&#91EDITORIALS&#93Delaying the inevitable

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[EDITORIALS]Delaying the inevitable

The Cancun Ministerial Conference of the World Trade Organization, which could have affected the future of Korean agriculture, has ended without a final declaration. Korean farmers’ groups, which staged violent protests against the meeting, seem to be relieved at its collapse, like that of the last one in Seattle in 1999. It may be true, however, that the meeting has reconfirmed that the opening of the agricultural sector is an irrevocable trend.
Though the negotiations were postponed, there will be no change in the negotiation mechanism. The draft declaration, supported by industrialized countries and agricultural export countries, would reduce tariffs on farm products imposed by members, including developing countries. From the beginning, it was hard to imagine that the demands for gradual tariff reduction and exemption of the clause on compulsory import at low tariffs, supported by Korea, would be accepted.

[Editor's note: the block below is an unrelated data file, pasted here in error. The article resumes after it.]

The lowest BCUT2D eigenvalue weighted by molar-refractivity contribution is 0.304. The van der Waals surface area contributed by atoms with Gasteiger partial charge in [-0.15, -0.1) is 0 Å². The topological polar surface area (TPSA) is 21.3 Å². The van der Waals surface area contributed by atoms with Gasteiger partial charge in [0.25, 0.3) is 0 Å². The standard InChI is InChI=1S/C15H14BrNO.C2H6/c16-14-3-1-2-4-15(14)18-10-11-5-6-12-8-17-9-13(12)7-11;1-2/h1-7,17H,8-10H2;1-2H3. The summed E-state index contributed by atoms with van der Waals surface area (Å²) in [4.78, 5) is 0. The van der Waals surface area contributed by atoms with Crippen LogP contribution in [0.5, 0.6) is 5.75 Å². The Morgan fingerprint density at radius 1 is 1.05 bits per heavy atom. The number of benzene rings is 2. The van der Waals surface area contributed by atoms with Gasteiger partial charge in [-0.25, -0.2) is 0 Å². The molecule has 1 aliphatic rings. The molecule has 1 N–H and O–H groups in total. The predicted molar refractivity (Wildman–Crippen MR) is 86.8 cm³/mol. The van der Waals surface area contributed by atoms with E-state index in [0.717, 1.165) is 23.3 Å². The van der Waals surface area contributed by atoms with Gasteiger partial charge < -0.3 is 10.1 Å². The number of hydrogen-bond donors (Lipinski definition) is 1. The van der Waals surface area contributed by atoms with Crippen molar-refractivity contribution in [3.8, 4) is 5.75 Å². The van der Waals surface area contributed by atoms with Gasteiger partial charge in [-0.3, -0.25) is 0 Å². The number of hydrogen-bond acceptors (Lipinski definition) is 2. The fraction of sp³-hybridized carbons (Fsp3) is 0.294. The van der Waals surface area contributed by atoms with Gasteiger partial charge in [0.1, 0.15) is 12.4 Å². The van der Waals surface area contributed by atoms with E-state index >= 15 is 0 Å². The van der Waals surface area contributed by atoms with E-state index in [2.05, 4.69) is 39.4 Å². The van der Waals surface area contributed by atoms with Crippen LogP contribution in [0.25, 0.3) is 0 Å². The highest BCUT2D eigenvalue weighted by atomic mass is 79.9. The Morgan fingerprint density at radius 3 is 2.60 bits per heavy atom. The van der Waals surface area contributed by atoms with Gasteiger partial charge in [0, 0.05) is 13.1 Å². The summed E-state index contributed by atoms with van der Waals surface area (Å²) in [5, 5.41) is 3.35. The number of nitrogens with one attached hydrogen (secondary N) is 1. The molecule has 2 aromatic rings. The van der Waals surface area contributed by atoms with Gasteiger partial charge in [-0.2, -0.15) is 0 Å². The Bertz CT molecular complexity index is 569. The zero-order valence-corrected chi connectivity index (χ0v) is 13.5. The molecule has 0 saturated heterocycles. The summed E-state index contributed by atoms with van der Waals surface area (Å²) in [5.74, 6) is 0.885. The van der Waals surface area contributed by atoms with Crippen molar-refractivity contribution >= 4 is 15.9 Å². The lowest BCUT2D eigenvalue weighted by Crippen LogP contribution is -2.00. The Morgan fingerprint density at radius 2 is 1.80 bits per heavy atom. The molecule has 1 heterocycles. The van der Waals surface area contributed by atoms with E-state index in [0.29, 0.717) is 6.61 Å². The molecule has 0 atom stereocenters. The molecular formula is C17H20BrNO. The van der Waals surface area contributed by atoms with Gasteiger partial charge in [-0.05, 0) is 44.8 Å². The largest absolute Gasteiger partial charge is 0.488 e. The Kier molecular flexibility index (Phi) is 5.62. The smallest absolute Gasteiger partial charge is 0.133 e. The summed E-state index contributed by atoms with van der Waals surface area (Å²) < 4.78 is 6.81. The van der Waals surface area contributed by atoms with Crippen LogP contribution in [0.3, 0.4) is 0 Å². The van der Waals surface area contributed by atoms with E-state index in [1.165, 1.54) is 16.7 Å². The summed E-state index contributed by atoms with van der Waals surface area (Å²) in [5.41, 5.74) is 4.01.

There are worries that the breakdown of talks will hurt Korea’s prospects in the negotiations on rice. There was a proposal that some sensitive items be exempted from maximum tariff rates. But that has not been decided, and there remains the task of persuading participants to include rice on that list. Korea is still clinging to developing-country status, but most participants favor raising the bar for that status. For Korea, which has no free trade agreements, it means a much rougher road ahead to try to conduct bilateral agreements instead of a multilateral one.
It will be hard to move on to a new round of negotiations in 2006. We have even fewer friends than we had at the Uruguay Round. The war between the agricultural exporters and importers grows fiercer, and without drastic restructuring, Korea’s agricultural sector cannot survive.
The government must secure the competitiveness of the agricultural sector and achieve some gains at the follow-up negotiations. Persuading farmers will be even more difficult. If there is domestic confrontation, it will be hard to cope with outside pressure. The burdens from opening markets should not fall on farmers alone.
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